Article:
Shin-Hyun Kim is an EWon associate professor of chemical and biomolecular engineering, KAIST. He received his B.S. degree in chemical engineering from Yonsei University, Korea, in 2004 and a Ph.D. degree in chemical and biomolecular engineering from KAIST, Korea, in 2009 under the supervision of the late Professor Seung-Man Yang. Following this, he worked as a postdoctoral researcher in Weitz’s group at Harvard University. His major research interests include droplet-based microfluidics, colloidal photonic structures, and capillarity phenomena.
His article “Bicolored Janus Microparticles Created by Phase Separation in Emulsion Drops” in Macromolecular Chemistry and Physics has been selected for this year’s Best of Macros.
Ask the Author
What is your scientific background? Chemical engineering.
What fields did you study? Colloidal science.
What is the most significant result of this study? We create two distinct, equally exposed compartments in spherical particles through phase separation of polymers dissolved in single-emulsion drops.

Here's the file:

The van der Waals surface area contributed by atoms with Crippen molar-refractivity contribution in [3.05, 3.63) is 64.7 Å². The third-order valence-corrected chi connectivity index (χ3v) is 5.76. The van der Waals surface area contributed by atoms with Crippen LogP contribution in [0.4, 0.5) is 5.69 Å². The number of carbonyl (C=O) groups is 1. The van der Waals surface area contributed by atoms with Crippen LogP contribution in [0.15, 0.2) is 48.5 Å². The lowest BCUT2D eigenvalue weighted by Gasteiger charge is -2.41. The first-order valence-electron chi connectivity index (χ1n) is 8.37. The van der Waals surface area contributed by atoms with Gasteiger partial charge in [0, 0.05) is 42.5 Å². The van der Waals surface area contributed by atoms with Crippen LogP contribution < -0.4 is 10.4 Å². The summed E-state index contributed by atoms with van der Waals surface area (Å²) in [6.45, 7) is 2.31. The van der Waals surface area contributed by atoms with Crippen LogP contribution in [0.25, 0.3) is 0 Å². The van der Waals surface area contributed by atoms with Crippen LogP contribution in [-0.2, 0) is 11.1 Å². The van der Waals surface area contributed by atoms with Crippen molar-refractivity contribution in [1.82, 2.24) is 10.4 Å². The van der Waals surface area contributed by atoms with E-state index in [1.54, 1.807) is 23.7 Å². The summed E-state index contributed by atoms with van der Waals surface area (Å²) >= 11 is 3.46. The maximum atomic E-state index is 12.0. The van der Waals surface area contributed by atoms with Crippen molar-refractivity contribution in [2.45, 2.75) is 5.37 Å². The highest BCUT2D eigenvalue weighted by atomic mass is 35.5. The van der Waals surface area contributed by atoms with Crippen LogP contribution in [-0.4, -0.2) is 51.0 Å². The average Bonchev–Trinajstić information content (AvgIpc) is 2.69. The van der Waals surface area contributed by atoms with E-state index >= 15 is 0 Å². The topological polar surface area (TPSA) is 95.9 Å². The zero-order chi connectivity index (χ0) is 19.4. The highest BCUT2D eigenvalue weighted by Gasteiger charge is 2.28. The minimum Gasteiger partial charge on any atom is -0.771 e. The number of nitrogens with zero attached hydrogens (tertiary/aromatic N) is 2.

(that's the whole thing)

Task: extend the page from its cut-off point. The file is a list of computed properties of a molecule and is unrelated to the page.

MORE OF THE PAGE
Did serendipity play a part in this work? We have studied phase separation of polymers in emulsion drops. However, most material sets yield either non-spherical shapes with equal exposure of two faces, or spherical shapes with unequal exposure; both are not appropriate for active color pigments. Accidently, we tried one set of materials and found that the set yields spherical shapes with equal exposure. Based on the experiment, we further expanded our work to develop active color pigments.
My favourite piece of research is… the development of pigment-free multicolor patterns using creep behavior of polymeric inverse opals (Lee et al. Adv. Funct. Mater. 2016, 26, 4587).
My biggest motivation is… to educate my students. I love all students in my group and hope they get a job they want. Through research, students learn what they need for their future careers.
N. G. Min, T. M. Choi, S.-H. Kim*
Macromol. Chem. Phys. 2017, 218, 1600265